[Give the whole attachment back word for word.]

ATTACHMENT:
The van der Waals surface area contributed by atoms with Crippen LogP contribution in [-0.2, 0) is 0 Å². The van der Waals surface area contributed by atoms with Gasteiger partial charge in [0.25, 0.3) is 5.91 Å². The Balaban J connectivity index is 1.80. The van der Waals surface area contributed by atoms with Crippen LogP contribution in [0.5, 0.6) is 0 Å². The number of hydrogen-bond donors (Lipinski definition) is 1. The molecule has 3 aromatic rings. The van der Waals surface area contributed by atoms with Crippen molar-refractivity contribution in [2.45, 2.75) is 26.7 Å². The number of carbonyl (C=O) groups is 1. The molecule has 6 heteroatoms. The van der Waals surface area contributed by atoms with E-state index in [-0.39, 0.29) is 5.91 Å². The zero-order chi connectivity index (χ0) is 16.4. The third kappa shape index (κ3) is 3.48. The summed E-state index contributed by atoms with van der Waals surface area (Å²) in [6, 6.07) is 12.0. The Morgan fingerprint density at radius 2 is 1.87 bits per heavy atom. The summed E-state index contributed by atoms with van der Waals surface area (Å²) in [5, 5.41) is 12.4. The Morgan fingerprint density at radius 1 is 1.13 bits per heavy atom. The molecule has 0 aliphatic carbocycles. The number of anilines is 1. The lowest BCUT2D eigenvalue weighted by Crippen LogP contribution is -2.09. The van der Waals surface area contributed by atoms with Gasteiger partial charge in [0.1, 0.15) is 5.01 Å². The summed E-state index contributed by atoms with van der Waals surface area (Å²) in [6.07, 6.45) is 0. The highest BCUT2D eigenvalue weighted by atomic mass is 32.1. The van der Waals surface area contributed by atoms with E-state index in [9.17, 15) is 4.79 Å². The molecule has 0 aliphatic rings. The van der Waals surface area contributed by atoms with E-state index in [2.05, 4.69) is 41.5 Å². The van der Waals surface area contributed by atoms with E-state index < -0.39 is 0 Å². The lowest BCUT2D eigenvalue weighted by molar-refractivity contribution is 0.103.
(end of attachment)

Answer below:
The van der Waals surface area contributed by atoms with Crippen LogP contribution in [-0.2, 0) is 0 Å². The van der Waals surface area contributed by atoms with Gasteiger partial charge in [0.25, 0.3) is 5.91 Å². The Balaban J connectivity index is 1.80. The van der Waals surface area contributed by atoms with Crippen LogP contribution in [0.5, 0.6) is 0 Å². The number of hydrogen-bond donors (Lipinski definition) is 1. The molecule has 3 aromatic rings. The van der Waals surface area contributed by atoms with Crippen molar-refractivity contribution in [2.45, 2.75) is 26.7 Å². The number of carbonyl (C=O) groups is 1. The molecule has 6 heteroatoms. The van der Waals surface area contributed by atoms with E-state index in [-0.39, 0.29) is 5.91 Å². The zero-order chi connectivity index (χ0) is 16.4. The third kappa shape index (κ3) is 3.48. The summed E-state index contributed by atoms with van der Waals surface area (Å²) in [6, 6.07) is 12.0. The Morgan fingerprint density at radius 2 is 1.87 bits per heavy atom. The summed E-state index contributed by atoms with van der Waals surface area (Å²) in [5, 5.41) is 12.4. The Morgan fingerprint density at radius 1 is 1.13 bits per heavy atom. The molecule has 0 aliphatic carbocycles. The number of anilines is 1. The lowest BCUT2D eigenvalue weighted by Crippen LogP contribution is -2.09. The van der Waals surface area contributed by atoms with Gasteiger partial charge in [0.1, 0.15) is 5.01 Å². The summed E-state index contributed by atoms with van der Waals surface area (Å²) in [6.07, 6.45) is 0. The highest BCUT2D eigenvalue weighted by atomic mass is 32.1. The van der Waals surface area contributed by atoms with E-state index in [9.17, 15) is 4.79 Å². The molecule has 0 aliphatic rings. The van der Waals surface area contributed by atoms with E-state index in [2.05, 4.69) is 41.5 Å². The van der Waals surface area contributed by atoms with E-state index < -0.39 is 0 Å². The lowest BCUT2D eigenvalue weighted by molar-refractivity contribution is 0.103.